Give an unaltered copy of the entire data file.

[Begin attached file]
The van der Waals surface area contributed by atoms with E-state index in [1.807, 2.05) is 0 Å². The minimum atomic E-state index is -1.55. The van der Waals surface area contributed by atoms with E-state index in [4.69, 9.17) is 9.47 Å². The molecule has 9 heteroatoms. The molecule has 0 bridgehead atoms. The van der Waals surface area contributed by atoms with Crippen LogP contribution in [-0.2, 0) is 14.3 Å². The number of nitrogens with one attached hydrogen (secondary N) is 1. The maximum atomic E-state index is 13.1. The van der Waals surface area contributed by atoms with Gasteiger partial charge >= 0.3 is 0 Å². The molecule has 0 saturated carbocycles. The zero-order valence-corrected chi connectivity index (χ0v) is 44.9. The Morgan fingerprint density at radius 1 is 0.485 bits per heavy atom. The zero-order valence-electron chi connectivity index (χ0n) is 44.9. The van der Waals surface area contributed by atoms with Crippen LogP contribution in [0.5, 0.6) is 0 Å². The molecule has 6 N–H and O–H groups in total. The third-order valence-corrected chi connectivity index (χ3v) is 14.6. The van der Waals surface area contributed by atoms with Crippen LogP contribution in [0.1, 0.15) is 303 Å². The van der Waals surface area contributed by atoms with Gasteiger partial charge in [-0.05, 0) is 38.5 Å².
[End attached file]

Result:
The van der Waals surface area contributed by atoms with E-state index in [1.807, 2.05) is 0 Å². The minimum atomic E-state index is -1.55. The van der Waals surface area contributed by atoms with E-state index in [4.69, 9.17) is 9.47 Å². The molecule has 9 heteroatoms. The molecule has 0 bridgehead atoms. The van der Waals surface area contributed by atoms with Crippen LogP contribution in [-0.2, 0) is 14.3 Å². The number of nitrogens with one attached hydrogen (secondary N) is 1. The maximum atomic E-state index is 13.1. The van der Waals surface area contributed by atoms with Gasteiger partial charge >= 0.3 is 0 Å². The molecule has 0 saturated carbocycles. The zero-order valence-corrected chi connectivity index (χ0v) is 44.9. The Morgan fingerprint density at radius 1 is 0.485 bits per heavy atom. The zero-order valence-electron chi connectivity index (χ0n) is 44.9. The van der Waals surface area contributed by atoms with Crippen LogP contribution in [0.5, 0.6) is 0 Å². The molecule has 6 N–H and O–H groups in total. The third-order valence-corrected chi connectivity index (χ3v) is 14.6. The van der Waals surface area contributed by atoms with Crippen LogP contribution in [0.1, 0.15) is 303 Å². The van der Waals surface area contributed by atoms with Gasteiger partial charge in [-0.05, 0) is 38.5 Å².